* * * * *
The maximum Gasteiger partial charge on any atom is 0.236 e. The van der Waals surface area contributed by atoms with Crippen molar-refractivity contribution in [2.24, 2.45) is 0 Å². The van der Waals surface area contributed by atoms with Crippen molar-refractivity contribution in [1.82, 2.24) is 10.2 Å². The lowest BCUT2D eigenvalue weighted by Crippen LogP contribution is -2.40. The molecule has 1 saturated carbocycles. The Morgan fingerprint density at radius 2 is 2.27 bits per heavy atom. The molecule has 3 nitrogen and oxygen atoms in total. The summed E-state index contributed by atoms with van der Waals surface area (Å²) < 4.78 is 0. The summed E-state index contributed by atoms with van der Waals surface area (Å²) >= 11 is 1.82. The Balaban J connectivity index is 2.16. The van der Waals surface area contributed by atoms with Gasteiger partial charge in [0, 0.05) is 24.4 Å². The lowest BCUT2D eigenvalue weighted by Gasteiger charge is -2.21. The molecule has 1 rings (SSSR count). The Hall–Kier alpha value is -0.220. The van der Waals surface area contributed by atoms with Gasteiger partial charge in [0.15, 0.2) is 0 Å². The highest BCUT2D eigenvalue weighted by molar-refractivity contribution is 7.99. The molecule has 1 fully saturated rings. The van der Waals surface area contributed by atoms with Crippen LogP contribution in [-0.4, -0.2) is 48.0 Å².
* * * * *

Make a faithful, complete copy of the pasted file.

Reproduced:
The maximum Gasteiger partial charge on any atom is 0.236 e. The van der Waals surface area contributed by atoms with Crippen molar-refractivity contribution in [2.24, 2.45) is 0 Å². The van der Waals surface area contributed by atoms with Crippen molar-refractivity contribution in [1.82, 2.24) is 10.2 Å². The lowest BCUT2D eigenvalue weighted by Crippen LogP contribution is -2.40. The molecule has 1 saturated carbocycles. The Morgan fingerprint density at radius 2 is 2.27 bits per heavy atom. The molecule has 3 nitrogen and oxygen atoms in total. The summed E-state index contributed by atoms with van der Waals surface area (Å²) < 4.78 is 0. The summed E-state index contributed by atoms with van der Waals surface area (Å²) >= 11 is 1.82. The Balaban J connectivity index is 2.16. The van der Waals surface area contributed by atoms with Gasteiger partial charge in [0, 0.05) is 24.4 Å². The lowest BCUT2D eigenvalue weighted by Gasteiger charge is -2.21. The molecule has 1 rings (SSSR count). The Hall–Kier alpha value is -0.220. The van der Waals surface area contributed by atoms with Gasteiger partial charge in [0.15, 0.2) is 0 Å². The highest BCUT2D eigenvalue weighted by molar-refractivity contribution is 7.99. The molecule has 1 fully saturated rings. The van der Waals surface area contributed by atoms with Crippen LogP contribution in [-0.4, -0.2) is 48.0 Å².